15. A method according to claim 14 wherein said first and second forming steps comprise forming the first and second half-shell structures as unitary structures of composite materials.
16. A method according to claim 15 wherein said first forming step comprises stitching the stiffener and connection members of the first half-shell structure to the first portion of the skin of the airfoil and curing a matrix material of the first portion of the skin and the stiffener and connection members of the first half-shell structure substantially together, and wherein said second forming step comprises stitching the stiffener and connection members of the second half-shell structure to the second portion of the skin of the airfoil and curing a matrix material of the second portion of the skin and the stiffener and connection members of the second half-shell structure substantially together, each of said first and second forming steps occurring prior to said disposing steps.
17. A method according to claim 14 wherein said first and second forming steps and said first and second disposing steps comprise manufacturing a first box and, further comprising:
repeating said first and second forming steps and said first and second disposing steps to form a second box; and
connecting the second box to the first box so that an outer skin of the second box extends generally continuously with the outer skin of the first box.
18. A method according to claim 14 wherein said second disposing step comprises disposing the fasteners in a direction substantially perpendicular to the skin portions.
19. A method according to claim 14 wherein said second disposing step comprises disposing the connection portions in an overlapping configuration and disposing the fasteners in a direction substantially parallel to the skin portions.
20. A method according to claim 14 wherein said second disposing step comprises disposing the connection portions along a plane substantially equidistant between the first and second skin portions.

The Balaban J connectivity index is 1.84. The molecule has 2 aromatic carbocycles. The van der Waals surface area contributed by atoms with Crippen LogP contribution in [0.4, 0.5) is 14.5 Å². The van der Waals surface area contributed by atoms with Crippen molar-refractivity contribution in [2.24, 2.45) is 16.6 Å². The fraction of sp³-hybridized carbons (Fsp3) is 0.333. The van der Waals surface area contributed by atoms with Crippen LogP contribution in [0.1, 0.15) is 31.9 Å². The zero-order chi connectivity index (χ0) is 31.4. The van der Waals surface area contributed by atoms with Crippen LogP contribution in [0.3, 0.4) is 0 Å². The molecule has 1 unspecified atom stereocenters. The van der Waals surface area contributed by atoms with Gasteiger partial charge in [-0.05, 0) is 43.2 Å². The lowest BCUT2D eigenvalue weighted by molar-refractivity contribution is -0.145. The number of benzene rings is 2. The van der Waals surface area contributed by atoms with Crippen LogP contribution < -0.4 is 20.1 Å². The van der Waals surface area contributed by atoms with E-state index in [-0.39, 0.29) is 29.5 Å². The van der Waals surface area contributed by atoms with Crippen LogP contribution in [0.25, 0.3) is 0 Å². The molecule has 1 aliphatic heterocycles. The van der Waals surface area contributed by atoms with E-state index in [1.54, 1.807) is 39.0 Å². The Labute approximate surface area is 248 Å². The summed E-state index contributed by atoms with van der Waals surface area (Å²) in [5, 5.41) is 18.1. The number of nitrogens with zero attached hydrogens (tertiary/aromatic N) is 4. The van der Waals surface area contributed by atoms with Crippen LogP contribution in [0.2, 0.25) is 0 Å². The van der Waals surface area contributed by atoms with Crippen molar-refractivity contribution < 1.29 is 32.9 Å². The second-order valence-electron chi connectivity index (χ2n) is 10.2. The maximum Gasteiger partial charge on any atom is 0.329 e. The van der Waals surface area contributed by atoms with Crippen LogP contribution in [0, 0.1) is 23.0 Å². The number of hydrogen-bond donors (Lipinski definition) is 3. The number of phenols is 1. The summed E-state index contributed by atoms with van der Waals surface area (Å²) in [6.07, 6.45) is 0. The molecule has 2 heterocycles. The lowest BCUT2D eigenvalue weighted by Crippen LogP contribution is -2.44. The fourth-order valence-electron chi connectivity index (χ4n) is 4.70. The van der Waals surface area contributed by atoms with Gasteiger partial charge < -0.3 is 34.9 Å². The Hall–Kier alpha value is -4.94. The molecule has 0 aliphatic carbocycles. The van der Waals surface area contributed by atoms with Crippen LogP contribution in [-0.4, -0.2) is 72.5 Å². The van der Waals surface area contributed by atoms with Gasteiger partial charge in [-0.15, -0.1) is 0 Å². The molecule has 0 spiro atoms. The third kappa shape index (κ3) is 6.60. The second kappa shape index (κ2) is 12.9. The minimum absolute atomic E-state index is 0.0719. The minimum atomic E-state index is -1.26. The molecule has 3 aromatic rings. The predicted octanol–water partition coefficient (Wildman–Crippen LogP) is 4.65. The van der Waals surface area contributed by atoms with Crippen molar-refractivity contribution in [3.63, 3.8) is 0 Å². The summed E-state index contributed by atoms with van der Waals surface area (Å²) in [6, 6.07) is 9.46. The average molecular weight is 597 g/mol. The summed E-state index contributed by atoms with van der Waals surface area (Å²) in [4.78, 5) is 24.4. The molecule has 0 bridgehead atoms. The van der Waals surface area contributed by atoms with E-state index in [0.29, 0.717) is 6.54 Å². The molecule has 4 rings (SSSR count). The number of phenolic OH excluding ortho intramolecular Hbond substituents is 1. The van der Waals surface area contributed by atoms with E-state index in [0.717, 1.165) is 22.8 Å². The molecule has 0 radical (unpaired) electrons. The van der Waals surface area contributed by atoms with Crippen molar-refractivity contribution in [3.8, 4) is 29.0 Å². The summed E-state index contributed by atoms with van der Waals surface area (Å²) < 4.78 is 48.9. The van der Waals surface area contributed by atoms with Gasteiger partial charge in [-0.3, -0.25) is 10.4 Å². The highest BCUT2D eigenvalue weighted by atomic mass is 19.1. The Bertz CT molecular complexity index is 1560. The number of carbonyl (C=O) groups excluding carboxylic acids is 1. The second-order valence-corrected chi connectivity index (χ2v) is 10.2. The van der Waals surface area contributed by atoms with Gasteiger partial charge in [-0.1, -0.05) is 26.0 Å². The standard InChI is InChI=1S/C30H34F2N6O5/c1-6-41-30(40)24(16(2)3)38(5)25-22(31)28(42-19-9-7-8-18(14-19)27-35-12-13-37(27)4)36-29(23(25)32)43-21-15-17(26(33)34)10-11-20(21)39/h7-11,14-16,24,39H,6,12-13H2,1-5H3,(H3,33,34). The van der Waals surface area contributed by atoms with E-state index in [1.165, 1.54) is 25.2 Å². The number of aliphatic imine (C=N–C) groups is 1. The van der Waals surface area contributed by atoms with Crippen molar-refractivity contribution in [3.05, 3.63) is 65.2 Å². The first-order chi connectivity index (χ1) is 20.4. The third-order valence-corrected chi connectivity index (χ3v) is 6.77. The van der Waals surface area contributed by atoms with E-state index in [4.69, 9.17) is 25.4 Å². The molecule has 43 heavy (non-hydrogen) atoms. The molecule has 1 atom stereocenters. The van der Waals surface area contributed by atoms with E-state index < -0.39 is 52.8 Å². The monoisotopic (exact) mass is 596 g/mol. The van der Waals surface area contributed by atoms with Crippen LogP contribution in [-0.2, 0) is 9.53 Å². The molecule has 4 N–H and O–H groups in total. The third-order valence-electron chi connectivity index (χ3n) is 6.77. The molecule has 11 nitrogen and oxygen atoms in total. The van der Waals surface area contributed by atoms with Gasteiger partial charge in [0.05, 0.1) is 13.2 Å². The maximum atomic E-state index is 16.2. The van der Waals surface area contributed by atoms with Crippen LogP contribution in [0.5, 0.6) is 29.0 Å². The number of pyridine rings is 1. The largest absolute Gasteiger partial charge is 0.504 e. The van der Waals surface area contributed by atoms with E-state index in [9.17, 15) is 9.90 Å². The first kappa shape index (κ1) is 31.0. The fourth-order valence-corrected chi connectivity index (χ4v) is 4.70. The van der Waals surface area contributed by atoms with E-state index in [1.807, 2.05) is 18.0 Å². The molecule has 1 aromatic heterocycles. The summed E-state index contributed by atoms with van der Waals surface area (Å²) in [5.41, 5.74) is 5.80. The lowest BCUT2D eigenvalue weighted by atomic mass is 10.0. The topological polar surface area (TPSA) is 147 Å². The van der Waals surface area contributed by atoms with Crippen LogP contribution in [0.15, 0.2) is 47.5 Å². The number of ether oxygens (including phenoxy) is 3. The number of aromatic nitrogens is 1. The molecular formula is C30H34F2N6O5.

21. A method according to claim 14 wherein said second disposing step comprises disposing the connection portions along a plane generally defining a minimum stress for a bending moment applied to the airfoil about an axis generally parallel to the skin portions.
22. A method according to claim 14 further comprising connecting at least one fitting to the box, each fitting being connected to at least one of the connection members at a position corresponding to a position of at least one of stringers and ribs.
23. A method according to claim 14 further comprising connecting a leading side portion of the skin to the leading transverse end of the box and connecting a trailing side portion of the skin to the trailing transverse end of the box.
24. A structural box for an airfoil, the box comprising:
a first unitary half-shell structure comprising a first portion of a skin of the airfoil, a plurality of stiffener members extending parallel to the first portion of the skin and configured to support the first portion of the skin, and a plurality of connection members defining connection flanges;
a second unitary half-shell structure comprising a second portion of the skin of the airfoil, a plurality of stiffener members extending parallel to the second portion of the skin and configured to support the second portion of the skin, and a plurality of connection members defining connection flanges, each stiffener member of the second half-shell structure corresponding in position to a respective one of the stiffener members of the first half-shell structure, and each connection flange of the second half-shell structure corresponding to a respective one of the connection flanges of the first half-shell structure; and
a plurality of fasteners connecting each connection flange of the second half-shell structure to the corresponding connection flange of the first half-shell structure, such that the first and second portions of the skin of the airfoil define a space therebetween with the stiffener members disposed therein.
25. A box according to claim 24 wherein each of the first and second half-shell structures is a unitary composite structure.